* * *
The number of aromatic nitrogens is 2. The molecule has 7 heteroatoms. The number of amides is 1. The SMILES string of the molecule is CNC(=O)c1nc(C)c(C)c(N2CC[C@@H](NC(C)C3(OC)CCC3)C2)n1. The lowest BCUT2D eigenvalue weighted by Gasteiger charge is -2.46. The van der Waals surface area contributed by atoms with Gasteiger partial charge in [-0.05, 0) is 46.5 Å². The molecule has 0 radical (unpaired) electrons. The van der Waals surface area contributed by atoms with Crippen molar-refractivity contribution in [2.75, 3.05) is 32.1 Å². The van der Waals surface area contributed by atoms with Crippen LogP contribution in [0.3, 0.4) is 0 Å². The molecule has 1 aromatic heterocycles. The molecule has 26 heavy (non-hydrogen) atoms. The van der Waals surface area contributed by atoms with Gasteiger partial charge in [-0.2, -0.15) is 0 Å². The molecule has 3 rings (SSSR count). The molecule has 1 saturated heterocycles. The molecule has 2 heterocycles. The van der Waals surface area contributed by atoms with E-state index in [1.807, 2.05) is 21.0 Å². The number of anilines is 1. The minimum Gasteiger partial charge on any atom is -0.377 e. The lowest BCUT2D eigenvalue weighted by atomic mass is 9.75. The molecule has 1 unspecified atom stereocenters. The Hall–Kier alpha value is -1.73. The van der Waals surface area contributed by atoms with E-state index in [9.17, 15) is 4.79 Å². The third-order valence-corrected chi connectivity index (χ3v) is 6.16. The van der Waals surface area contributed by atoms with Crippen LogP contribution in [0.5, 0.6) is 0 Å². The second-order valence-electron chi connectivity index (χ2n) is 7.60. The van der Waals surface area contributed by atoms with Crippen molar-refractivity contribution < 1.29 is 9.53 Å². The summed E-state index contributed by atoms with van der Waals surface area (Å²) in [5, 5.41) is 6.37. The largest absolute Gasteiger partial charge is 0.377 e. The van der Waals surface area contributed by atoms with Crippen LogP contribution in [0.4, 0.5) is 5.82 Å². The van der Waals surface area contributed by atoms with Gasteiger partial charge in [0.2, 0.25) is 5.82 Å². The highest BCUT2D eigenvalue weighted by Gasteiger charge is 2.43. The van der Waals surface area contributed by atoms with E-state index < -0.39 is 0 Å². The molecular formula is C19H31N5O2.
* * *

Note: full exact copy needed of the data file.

The number of aromatic nitrogens is 2. The molecule has 7 heteroatoms. The number of amides is 1. The SMILES string of the molecule is CNC(=O)c1nc(C)c(C)c(N2CC[C@@H](NC(C)C3(OC)CCC3)C2)n1. The lowest BCUT2D eigenvalue weighted by Gasteiger charge is -2.46. The van der Waals surface area contributed by atoms with Gasteiger partial charge in [-0.05, 0) is 46.5 Å². The molecule has 0 radical (unpaired) electrons. The van der Waals surface area contributed by atoms with Crippen molar-refractivity contribution in [2.75, 3.05) is 32.1 Å². The van der Waals surface area contributed by atoms with Crippen LogP contribution in [0.3, 0.4) is 0 Å². The molecule has 1 aromatic heterocycles. The molecule has 26 heavy (non-hydrogen) atoms. The van der Waals surface area contributed by atoms with Gasteiger partial charge in [-0.2, -0.15) is 0 Å². The molecule has 3 rings (SSSR count). The molecule has 1 saturated heterocycles. The molecule has 2 heterocycles. The van der Waals surface area contributed by atoms with E-state index in [1.807, 2.05) is 21.0 Å². The number of anilines is 1. The minimum Gasteiger partial charge on any atom is -0.377 e. The lowest BCUT2D eigenvalue weighted by atomic mass is 9.75. The molecule has 1 unspecified atom stereocenters. The Hall–Kier alpha value is -1.73. The van der Waals surface area contributed by atoms with E-state index in [9.17, 15) is 4.79 Å². The third-order valence-corrected chi connectivity index (χ3v) is 6.16. The van der Waals surface area contributed by atoms with Crippen LogP contribution in [0.5, 0.6) is 0 Å². The second-order valence-electron chi connectivity index (χ2n) is 7.60. The van der Waals surface area contributed by atoms with Crippen molar-refractivity contribution < 1.29 is 9.53 Å². The summed E-state index contributed by atoms with van der Waals surface area (Å²) in [5, 5.41) is 6.37. The largest absolute Gasteiger partial charge is 0.377 e. The van der Waals surface area contributed by atoms with Crippen LogP contribution in [0.4, 0.5) is 5.82 Å². The van der Waals surface area contributed by atoms with Gasteiger partial charge in [0.2, 0.25) is 5.82 Å². The highest BCUT2D eigenvalue weighted by Gasteiger charge is 2.43. The van der Waals surface area contributed by atoms with E-state index < -0.39 is 0 Å². The molecular formula is C19H31N5O2.